They all played around in the same areas of New York. You should check it out …

        Like

      • That makes sense. I was never more than a casual Twisted Sister fan but I would probably enjoy a documentary about them. What is it called and where can I find it? Any chance it’s on Netflix?

        Like

      • deKE
        May 20, 2016

        Yes it’s on Netflix …it’s called
        We Are Twisted F’in Sister!

        Like

      • Awesome. I’ll add it to my queue tonight. Thanks for letting me know about it.

        Liked by 1 person

  4. 80smetalman
    May 20, 2016

    They sound good but I think their problem would have been the fact that back in the mid 80s, they didn’t sound unique enough. I got the impression that I heard this somewhere before. Still, they were a good tight band.

    Liked by 1 person

    • Good point about them possibly not sounding unique enough by the mid-’80s. That wasn’t the case when they burst onto the scene in ’83. Their music sounded great on the radio and thrilled people like me who wanted a blend of Zeppelin & Yes mixed with some straight-up rock ‘n roll.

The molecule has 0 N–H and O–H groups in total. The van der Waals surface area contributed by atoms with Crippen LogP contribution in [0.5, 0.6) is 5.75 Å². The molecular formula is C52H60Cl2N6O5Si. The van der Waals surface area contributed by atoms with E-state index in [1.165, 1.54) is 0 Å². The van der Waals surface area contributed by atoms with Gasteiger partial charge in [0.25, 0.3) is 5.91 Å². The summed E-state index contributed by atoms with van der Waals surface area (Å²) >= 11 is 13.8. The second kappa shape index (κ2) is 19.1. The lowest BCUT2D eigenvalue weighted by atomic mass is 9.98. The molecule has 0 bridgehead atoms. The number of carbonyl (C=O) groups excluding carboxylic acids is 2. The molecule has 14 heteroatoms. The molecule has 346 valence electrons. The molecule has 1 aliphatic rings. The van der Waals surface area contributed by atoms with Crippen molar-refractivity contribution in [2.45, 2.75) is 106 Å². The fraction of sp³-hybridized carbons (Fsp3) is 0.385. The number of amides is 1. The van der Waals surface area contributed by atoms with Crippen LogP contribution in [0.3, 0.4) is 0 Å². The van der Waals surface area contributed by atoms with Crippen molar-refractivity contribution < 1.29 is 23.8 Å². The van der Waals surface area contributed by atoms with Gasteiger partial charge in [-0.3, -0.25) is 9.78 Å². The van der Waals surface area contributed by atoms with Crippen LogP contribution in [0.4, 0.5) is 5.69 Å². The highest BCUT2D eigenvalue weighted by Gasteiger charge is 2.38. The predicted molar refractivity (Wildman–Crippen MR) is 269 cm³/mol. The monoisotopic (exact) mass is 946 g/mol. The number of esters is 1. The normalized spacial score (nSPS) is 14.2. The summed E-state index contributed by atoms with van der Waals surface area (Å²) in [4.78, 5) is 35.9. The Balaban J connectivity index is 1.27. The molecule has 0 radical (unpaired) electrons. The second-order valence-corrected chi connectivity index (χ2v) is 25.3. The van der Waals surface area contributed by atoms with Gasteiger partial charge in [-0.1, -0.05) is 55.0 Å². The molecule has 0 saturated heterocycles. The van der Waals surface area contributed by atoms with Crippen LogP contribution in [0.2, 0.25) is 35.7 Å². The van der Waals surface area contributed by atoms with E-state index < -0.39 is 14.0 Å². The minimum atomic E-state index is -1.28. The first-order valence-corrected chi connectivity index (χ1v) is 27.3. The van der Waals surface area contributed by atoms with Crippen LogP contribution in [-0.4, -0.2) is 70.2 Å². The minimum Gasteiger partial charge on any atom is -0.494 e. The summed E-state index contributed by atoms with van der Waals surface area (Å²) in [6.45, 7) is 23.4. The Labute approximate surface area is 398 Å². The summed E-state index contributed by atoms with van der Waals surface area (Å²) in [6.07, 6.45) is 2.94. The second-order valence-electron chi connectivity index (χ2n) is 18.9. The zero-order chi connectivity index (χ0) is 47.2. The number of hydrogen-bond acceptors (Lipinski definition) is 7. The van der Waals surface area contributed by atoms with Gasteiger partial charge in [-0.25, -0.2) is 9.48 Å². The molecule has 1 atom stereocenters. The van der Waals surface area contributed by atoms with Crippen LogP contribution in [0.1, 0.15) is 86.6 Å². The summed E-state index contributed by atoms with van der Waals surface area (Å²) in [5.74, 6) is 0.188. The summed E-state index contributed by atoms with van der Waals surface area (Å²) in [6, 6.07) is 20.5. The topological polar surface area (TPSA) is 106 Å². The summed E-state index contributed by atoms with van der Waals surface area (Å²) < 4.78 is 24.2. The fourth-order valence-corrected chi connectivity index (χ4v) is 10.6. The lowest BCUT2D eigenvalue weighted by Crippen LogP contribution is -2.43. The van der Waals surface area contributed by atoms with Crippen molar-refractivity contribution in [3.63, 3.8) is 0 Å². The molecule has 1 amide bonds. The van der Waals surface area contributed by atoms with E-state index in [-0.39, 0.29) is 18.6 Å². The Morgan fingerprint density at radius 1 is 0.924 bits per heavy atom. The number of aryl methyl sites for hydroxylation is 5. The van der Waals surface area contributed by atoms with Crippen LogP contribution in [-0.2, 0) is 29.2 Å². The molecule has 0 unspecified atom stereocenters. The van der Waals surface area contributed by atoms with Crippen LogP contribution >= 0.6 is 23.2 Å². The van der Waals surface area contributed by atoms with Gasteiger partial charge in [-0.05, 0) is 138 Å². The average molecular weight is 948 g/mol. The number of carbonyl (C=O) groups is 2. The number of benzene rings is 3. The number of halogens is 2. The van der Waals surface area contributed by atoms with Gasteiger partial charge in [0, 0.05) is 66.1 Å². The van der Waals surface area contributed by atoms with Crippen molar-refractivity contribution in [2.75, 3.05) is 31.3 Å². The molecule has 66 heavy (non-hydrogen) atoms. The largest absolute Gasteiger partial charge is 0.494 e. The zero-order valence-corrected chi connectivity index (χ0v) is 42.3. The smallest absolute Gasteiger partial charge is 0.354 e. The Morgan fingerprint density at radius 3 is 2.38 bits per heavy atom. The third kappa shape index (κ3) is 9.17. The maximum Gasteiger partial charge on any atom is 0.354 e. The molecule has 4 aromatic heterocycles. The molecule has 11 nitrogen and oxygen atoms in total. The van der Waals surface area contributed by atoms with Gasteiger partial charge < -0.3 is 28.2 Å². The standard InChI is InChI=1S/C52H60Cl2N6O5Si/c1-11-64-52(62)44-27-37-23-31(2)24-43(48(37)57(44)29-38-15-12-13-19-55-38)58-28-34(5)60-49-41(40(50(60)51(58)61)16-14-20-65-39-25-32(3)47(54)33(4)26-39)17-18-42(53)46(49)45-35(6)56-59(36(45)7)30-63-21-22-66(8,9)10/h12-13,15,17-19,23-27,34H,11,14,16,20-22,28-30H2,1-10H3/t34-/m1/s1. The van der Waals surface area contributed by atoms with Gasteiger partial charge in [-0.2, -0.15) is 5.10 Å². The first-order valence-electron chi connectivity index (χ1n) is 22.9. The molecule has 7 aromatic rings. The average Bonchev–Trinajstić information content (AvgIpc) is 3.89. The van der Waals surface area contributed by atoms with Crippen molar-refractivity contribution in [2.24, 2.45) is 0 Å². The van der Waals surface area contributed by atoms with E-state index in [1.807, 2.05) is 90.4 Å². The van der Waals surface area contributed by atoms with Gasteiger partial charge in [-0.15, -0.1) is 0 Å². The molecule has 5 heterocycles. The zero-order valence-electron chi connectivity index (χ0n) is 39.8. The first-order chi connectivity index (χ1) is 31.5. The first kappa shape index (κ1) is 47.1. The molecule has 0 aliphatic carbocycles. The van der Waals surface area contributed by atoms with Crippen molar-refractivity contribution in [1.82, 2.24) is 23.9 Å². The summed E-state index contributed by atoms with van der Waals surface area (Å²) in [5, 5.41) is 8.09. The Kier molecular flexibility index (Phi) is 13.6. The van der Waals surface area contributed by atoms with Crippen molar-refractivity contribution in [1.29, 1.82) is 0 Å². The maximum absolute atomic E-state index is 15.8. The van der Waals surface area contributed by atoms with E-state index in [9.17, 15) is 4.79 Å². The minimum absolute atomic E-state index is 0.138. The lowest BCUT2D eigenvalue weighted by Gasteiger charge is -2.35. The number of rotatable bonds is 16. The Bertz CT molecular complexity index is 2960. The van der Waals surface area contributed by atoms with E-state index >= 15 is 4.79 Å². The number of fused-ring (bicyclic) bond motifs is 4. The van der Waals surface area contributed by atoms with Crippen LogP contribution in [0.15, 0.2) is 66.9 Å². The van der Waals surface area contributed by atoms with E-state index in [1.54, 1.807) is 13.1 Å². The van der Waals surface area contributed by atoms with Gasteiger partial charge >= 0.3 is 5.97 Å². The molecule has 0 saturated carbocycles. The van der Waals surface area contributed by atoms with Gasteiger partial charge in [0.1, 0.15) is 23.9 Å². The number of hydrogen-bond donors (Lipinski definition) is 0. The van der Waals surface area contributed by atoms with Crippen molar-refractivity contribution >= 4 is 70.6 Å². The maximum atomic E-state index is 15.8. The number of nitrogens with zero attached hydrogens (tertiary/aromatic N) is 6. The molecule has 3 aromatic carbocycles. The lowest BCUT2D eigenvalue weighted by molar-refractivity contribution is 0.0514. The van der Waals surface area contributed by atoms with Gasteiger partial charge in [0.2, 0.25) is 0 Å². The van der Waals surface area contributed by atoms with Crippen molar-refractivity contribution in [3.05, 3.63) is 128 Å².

Liked by 1 person

      • 80smetalman
        May 22, 2016

        What was their first album in 1983? I’ll have to listen to it and maybe feature it on my own blog since I’m touring that year right now.

        Like

      • It’s simply titled “Zebra” and includes the FM radio hits “Tell Me What You Want” and “Who’s Behind The Door.” To me it’s a classic.

        Like

  5. 1537
    May 20, 2016

    You’re so right about their sound being date-stamped, I reckon I could have aged this music with a year’s margin of error either side. I really liked the tracks here.

    Like

    • So you’re some kind of musical archaeologist with those incredible date-stamping abilities, eh? 😀 This is the one album in their catalog that’s a product of its time, sonically speaking. I’m pleased that you enjoyed the songs I highlighted. In the end that’s really all that matters, right?

      Liked by 1 person

Leave a Reply

Fill in your details below or click an icon to log in:

WordPress.com Logo

You are commenting using your WordPress.com account. Log Out / Change )

Twitter picture

You are commenting using your Twitter account. Log Out / Change )

Facebook photo

You are commenting using your Facebook account. Log Out / Change )

Google+ photo

You are commenting using your Google+ account. Log Out / Change )

Connecting to %s

Enter your email address to subscribe to KamerTunesBlog and receive notifications of new posts by email.

Join 242 other followers

Archives

%d bloggers like this: